The Iron Horse stands alone in a field off Ga. 15 in Greene County, a historical monument to the ramifications of censorship.

On the morning of May 27, 1954, the 12-foot-tall, one-ton creation was placed on the Reed Hall Quadrangle.

"They began to move the horse at 10 a.m., and it was in place by noon," said Robert Nix, a 1954 University graduate.

Built at the Lamar Dodd School of Art, the Iron Horse is an abstract sculpture that was created by Abbott Pattison, an artist who visited the University in 1954.

A crowd gathered around the Iron Horse shortly after it was in place, and by nightfall it was "a full-blown demonstration to say the least," Nix said.

He also said during the 1950's, publicity and crowds were not unusual and "not always good."

"It was a beautiful Spring afternoon," said Jack Curtis, co-owner of L. C. Curtis and Son, Inc., where the horse now resides. "The horse was new and different, and the students wanted something to do."

Straw was placed around the horse, which was labeled with the word "Front." Balloons were tied

underneath the rear legs, and attempts were made to set the horse on fire, according to "The Iron Horse: A Documentary," which was produced by University alumnus William VanDerKloot.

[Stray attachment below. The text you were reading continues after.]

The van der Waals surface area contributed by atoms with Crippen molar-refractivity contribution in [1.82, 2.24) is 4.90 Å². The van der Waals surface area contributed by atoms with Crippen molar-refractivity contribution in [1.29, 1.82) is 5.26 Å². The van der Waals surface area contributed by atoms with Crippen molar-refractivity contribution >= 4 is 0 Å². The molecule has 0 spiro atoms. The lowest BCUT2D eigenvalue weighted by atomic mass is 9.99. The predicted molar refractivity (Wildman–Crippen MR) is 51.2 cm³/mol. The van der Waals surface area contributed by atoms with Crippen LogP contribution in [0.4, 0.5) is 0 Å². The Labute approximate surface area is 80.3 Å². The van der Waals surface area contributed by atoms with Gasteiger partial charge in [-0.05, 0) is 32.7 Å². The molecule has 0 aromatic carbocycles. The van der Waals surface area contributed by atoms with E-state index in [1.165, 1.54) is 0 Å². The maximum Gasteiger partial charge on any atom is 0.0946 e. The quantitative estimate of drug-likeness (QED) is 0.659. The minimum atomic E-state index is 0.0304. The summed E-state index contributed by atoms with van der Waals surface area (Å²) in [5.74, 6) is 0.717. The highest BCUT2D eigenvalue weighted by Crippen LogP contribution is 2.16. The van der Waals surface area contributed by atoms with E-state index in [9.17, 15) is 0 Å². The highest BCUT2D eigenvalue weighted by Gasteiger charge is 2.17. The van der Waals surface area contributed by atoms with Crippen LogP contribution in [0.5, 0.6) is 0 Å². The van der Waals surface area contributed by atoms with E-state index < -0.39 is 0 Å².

The fire department was called, but the students refused to back away from the horse, Nix said.

"Eventually they turned the fire hoses on the students to move them away," Nix said.

He said there are no photographs of the crowds around the horse available. Nix, who was a photographer for The Red & Black at the time, said he received an anonymous phone call advising him not to take any pictures.

"Another photographer took some pictures, but they were destroyed when the darkroom he was using was cleaned," Nix said. "The pictures never saw the light of day."

The day after the incident, University officials moved the horse to a secret hiding place, and a few years later the Iron Horse was moved to its current location on the farm of

L. C. Curtis, a professor of agriculture at the time.

The removal of the Iron Horse was blatant censorship of the arts, Nix said.

"The purpose of a university should be seeking wisdom and understanding knowledge. Toleration of ignorance is antithetical to what the University is about," he said.

There have been several unsuccessful movements to bring the Iron Horse back to campus, the strongest led by Steve Fiveash, president of the Interfraternity Council in the 1980s.

"It won't ever happen," said Alex Curtis, L.C. Curtis' grandson, "The horse owns itself now."

The Iron Horse does more good where it is now than it ever would on campus, Nix said.

"It is a monument to censorship, intolerance and ignorance," he said. "It is a good reminder there that censorship was once well-tolerated, and that it should not have been."

The Iron Horse continues to dwell in the field in Greene County, standing with its backside to the University.

"The horse is a free-spirited animal, and now the Iron Horse is free," Nix said. "It is Pegasus without wings."

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